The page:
After the successful launch of PSN 1.0, the technical team has been focused on improving the overall performance of the network. The community has played an important role in this process, helping to test the network, identify issues and even propose some resolutions. Fusion would like to extend our appreciation for the community’s assistance and dedication.
The tech team is super excited about the innovative functions that are currently running smoothly on PSN 1.0, including time-lock, create asset, USAN and more. The team is also pumped to release the Quantum Swap interface and asset gateway (that enables lock-in/lock-out of ERC-20 tokens) in the very near future.
With the release of PSN 2.0 on the horizon, we want to elucidate some of the network improvements that the technical team has been working diligently on.
- Network Communications
To avoid network communication conflict with the existing Ethereum implementations we have changed our network to operate on Network ID 55, ChainID 99551, and discovery port 40403 and 40401. The nodes we are currently testing in the lab are synching almost instantly because of the changes.
2. Getting Rid of the Dreaded Merkle Root.
An invalid merkle root occurs when the hash of a block received is different to the hash that has been calculated locally. In our api functions we had certain fields that were dependent on time. The field was using the local computer’s time vs the block time which would be the same for all computers. This one slight difference causes the block’s hash to be calculated differently and consequently the block is rejected. All api functions within the Fusion ecosystem have been reviewed to ensure consistency across nodes.
3. Improved Error Reporting
Fusion supports powerful features for the management of assets, value over time, and quantum swapping. The api functions which can be found in the github project web3-fusion-extend call the fusion engine. The fusion engine has been updated to include rich error logging both for the block explorer and the gateway console to understand why a function has failed to be submitted. This will allow application developers to quickly correct their code and deliver solutions fasters.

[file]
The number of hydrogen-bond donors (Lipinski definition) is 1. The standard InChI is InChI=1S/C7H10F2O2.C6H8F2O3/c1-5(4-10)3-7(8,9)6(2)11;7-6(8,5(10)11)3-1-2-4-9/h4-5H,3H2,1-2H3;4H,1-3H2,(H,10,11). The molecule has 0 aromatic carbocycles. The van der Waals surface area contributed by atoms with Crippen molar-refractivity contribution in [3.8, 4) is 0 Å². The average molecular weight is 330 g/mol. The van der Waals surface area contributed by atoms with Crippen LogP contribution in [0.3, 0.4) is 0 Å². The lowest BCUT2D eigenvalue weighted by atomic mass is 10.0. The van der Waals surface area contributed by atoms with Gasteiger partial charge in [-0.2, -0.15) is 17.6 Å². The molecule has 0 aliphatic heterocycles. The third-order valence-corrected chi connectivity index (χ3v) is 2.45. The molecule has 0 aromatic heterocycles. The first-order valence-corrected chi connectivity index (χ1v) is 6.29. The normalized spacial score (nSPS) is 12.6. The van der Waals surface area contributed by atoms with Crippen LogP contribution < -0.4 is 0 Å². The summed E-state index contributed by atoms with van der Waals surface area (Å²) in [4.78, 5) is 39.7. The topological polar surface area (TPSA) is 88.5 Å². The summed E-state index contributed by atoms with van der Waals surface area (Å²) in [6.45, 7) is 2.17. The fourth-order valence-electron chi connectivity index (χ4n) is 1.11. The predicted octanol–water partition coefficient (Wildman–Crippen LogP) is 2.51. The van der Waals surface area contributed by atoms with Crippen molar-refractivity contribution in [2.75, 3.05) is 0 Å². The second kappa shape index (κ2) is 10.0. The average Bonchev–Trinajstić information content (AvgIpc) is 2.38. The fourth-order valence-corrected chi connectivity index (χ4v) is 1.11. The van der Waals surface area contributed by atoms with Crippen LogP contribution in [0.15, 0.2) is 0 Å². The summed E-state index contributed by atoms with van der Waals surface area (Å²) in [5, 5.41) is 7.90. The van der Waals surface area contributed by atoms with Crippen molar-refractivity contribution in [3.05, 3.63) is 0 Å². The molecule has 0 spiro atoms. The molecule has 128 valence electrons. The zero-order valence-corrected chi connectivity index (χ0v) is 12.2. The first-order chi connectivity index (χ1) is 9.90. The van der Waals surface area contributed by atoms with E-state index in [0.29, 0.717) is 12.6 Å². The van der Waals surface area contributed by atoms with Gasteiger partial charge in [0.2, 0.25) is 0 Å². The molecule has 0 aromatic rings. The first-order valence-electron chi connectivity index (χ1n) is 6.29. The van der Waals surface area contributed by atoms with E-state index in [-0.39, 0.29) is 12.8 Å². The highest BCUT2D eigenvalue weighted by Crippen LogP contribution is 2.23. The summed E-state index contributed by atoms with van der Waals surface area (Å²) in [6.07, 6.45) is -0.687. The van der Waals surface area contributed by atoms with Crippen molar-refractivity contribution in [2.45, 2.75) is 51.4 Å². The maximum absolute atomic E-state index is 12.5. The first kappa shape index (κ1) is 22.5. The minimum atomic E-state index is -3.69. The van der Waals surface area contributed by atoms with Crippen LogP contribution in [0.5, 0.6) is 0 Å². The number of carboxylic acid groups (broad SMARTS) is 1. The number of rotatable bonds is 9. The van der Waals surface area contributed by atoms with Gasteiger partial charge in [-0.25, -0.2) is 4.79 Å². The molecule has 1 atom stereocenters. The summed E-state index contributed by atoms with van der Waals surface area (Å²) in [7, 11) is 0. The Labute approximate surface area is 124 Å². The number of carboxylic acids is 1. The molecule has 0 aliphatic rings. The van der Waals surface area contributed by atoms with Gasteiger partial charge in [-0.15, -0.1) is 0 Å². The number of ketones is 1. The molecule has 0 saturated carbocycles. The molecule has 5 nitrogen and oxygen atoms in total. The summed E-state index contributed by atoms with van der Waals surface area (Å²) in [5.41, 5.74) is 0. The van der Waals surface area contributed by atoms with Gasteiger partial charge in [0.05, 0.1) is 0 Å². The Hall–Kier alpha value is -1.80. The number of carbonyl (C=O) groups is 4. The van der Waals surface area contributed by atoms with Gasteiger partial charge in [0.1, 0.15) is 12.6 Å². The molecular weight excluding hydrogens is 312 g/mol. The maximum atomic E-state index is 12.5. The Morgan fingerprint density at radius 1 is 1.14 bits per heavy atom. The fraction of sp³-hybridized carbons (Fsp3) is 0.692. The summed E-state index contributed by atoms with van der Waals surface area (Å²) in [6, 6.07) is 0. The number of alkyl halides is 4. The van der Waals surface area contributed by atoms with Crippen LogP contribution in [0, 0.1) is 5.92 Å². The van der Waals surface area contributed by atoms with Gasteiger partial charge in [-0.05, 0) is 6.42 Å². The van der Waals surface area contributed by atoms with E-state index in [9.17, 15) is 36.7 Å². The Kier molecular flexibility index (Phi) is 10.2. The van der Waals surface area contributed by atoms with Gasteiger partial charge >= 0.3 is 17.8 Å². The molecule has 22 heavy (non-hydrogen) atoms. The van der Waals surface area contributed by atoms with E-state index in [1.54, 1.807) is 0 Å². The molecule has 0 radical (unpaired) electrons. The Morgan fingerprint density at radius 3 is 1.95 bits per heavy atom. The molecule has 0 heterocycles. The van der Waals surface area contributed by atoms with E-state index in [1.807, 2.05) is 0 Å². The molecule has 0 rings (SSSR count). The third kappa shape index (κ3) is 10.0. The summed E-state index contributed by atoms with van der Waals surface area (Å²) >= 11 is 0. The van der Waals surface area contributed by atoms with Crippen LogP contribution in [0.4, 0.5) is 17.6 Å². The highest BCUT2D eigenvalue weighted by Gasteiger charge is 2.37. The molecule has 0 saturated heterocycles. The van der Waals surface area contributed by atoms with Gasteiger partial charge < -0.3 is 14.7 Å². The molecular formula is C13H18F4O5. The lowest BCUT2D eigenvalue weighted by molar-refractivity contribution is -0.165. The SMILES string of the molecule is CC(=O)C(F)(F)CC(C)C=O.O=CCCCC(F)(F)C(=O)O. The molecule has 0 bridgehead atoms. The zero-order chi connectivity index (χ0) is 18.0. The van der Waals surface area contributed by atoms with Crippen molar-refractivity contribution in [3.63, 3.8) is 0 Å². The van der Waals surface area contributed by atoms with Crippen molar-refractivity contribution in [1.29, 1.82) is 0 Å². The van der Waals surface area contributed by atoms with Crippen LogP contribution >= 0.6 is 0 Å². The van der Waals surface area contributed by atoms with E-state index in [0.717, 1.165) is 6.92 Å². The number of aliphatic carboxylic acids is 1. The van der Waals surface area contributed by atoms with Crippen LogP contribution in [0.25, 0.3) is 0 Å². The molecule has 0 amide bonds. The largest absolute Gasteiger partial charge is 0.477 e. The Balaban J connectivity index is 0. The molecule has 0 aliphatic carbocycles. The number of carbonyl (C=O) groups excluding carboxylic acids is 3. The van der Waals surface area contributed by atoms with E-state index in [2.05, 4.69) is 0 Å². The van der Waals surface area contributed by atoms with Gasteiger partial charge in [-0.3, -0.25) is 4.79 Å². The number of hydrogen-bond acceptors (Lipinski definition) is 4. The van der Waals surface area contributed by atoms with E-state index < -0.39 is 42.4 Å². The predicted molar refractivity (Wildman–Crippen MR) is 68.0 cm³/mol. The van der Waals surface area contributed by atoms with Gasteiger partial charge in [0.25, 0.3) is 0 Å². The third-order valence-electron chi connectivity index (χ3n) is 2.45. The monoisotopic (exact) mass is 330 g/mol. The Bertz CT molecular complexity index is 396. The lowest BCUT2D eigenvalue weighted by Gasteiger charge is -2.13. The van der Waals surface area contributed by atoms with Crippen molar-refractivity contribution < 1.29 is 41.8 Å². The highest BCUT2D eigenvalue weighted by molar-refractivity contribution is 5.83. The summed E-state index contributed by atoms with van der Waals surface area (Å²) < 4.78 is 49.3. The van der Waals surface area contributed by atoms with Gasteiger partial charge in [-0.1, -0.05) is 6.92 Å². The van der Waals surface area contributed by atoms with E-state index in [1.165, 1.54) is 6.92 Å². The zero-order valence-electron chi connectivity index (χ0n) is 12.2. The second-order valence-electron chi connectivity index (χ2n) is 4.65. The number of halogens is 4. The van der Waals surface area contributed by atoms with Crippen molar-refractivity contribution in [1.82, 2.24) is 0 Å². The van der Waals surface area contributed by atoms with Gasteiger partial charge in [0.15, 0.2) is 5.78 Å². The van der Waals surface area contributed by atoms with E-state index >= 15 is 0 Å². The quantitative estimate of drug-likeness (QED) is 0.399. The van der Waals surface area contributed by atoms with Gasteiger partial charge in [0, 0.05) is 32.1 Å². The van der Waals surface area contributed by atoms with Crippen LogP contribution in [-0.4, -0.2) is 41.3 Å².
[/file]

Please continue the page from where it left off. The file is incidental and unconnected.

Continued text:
4. Consensus Engine and Proper State
Fusion’s consensus engine relies on the fact that all previous state information is present when deciding which ticket is valid. This requires all our nodes to be full archival nodes. We appreciate this might not be ideal for all situations because of space issues and are reviewing for the next version a different approach. The upside is that the fusion nodes are syncing well, and ticket selection is securely replicated across the network. We will have more info on this as we make improvements to the network.
For those more technically minded, Fusion uses Proof of Stake as its consensus engine. Tickets are contained in the state of the block. To ensure tickets are selected in the right order across the Fusion blockchain, Fusion must receive the ticket array and process sequentially to insure the owner of the ticket has mined the blocked. If the miner is not available then another ticket is selected. Fusion’s PoS engine needs the ticket information from each block to proceed accordingly. The ticket information is currently recorded in the state of the block. When the Fusion chain rebuilds itself, it cannot currently support fast synching; as it will need all state information from each block to recreate the ticket life and allow syncing of older blocks. We are currently looking at the best approach with regards to securely storing ticket information in order to mitigate the requirement of being a full archival mode. For now on PSN 2.0 all nodes will need to be fully synced archival modes in order to participate.